Japandroids: Celebration Rock

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It’s a miracle that Celebration Rock even exists. After two unappreciated EPs, Japandroids’ debut album, 2009’s Post-Nothing, was supposed to be their swan song — a last ditch effort before exiting the stage and calling it quits. But Post-Nothing unexpectedly won the affection of both yearning critics and head-banging fans, changing the course of Japandroids’ career. The Vancouver duo overcame a bout of writers’ block to deliver their second album, another lean, empowering, face-melting 35 minutes of powerful nostalgia. Celebration Rock maintains the exact same quality as their debut, but it appeals to a broader audience. The vocals are clearer, the choruses bigger, the lyrics more identifiable.

Celebration Rock encapsulates teenage optimism and angst in a profoundly effective way. The boys are not skilled at being virtuosic musicians, as they readily admit themselves. Their aptitude comes from a unique ability to create an atmosphere that potently recalls the sweet, destructive turmoil of adolescence.

“The Nights of Wine and Roses” starts the album off with a bang — or to be more precise, a few bangs as the sound of fireworks give way to an epic guitar riff and calls to “yell like hell to the heavens,” after which the energy never relents. “Fire’s Highway” describes a girl with “eyes of flame” and a “tender frame,” with whom there is “one night … to let live, but never let go.” And “Adrenaline Nightshift” frantically alludes to a “blitzkrieg love” and a “generation’s bonfire.” In any other context, the wide-eyed lyrics may be slightly embarrassing, but it’s impossible to be cynical when the songs make you feel so refreshingly alive.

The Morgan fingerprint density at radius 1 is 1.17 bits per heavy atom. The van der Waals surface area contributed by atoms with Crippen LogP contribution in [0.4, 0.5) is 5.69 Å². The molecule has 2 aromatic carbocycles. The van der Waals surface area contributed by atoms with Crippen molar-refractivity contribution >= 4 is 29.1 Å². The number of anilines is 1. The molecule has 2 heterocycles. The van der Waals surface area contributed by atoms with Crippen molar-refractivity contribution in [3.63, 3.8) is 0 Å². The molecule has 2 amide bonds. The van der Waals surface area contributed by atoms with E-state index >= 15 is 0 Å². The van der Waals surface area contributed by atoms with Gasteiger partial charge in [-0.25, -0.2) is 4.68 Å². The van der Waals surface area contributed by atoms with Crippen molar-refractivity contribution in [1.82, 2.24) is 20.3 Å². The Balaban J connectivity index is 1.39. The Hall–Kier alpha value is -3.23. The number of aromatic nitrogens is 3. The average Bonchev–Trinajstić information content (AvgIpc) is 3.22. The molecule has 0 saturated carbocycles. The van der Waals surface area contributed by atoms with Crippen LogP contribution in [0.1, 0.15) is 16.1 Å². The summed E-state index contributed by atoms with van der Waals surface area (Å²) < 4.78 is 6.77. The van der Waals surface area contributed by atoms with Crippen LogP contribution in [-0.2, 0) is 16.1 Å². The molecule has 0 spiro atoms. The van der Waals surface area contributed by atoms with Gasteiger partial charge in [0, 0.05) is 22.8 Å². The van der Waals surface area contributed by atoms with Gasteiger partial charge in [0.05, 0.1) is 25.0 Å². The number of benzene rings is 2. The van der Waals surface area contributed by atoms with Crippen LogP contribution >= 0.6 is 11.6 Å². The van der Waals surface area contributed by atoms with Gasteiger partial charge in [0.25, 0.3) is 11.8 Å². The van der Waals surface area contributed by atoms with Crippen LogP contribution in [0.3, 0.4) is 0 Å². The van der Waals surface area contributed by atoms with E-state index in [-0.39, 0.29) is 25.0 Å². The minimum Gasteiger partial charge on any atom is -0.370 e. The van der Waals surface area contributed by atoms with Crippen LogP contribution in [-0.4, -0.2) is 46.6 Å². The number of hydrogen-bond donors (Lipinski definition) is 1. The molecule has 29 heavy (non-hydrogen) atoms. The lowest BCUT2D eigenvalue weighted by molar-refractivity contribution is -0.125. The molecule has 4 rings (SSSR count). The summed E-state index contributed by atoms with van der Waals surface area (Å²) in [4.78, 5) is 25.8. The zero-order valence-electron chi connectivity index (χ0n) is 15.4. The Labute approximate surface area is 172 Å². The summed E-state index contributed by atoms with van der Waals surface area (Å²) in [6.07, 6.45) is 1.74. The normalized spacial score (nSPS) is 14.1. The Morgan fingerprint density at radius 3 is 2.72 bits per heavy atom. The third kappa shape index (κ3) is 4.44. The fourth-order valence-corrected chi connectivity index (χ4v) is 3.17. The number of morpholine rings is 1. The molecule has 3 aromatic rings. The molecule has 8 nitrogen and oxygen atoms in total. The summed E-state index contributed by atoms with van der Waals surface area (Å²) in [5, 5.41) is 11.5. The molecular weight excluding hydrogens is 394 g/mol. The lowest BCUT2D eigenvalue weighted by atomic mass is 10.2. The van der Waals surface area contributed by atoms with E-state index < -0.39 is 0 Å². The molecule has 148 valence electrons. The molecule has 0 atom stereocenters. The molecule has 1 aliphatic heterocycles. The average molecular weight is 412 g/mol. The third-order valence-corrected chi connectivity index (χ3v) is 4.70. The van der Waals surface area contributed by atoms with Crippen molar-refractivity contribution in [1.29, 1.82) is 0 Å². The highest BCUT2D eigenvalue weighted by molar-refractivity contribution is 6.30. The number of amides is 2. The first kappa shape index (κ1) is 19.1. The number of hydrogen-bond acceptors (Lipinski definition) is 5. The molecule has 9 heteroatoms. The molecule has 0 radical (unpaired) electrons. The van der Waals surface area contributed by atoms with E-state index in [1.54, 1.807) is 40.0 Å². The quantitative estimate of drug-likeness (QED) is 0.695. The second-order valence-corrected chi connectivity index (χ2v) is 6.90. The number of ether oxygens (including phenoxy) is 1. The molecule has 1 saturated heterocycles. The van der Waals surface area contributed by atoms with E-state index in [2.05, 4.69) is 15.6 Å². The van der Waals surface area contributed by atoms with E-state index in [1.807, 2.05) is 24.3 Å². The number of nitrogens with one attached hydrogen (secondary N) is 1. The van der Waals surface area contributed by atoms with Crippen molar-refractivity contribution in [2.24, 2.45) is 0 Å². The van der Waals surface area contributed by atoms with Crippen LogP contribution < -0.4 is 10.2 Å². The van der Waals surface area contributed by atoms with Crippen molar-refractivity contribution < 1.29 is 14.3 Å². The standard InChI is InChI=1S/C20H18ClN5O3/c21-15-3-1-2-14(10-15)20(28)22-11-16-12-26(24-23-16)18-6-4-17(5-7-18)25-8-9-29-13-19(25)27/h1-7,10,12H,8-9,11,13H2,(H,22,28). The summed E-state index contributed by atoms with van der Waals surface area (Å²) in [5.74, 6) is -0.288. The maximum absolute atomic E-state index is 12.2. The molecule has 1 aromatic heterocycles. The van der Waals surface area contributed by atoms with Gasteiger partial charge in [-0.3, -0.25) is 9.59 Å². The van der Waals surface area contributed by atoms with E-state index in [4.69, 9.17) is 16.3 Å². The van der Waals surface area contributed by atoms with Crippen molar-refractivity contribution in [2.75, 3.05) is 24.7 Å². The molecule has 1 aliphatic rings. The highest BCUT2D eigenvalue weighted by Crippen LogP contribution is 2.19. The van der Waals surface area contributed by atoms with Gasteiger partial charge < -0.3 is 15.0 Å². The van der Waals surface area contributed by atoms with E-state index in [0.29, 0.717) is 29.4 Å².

Celebration Rock is an adrenaline rush from beginning to end, best accompanied by a Friday with endless possibilities. It’s a pitch-perfect soundtrack to your late-night antics. Slip it in the car stereo, roll the windows down and enjoy the invigorating chords of youth.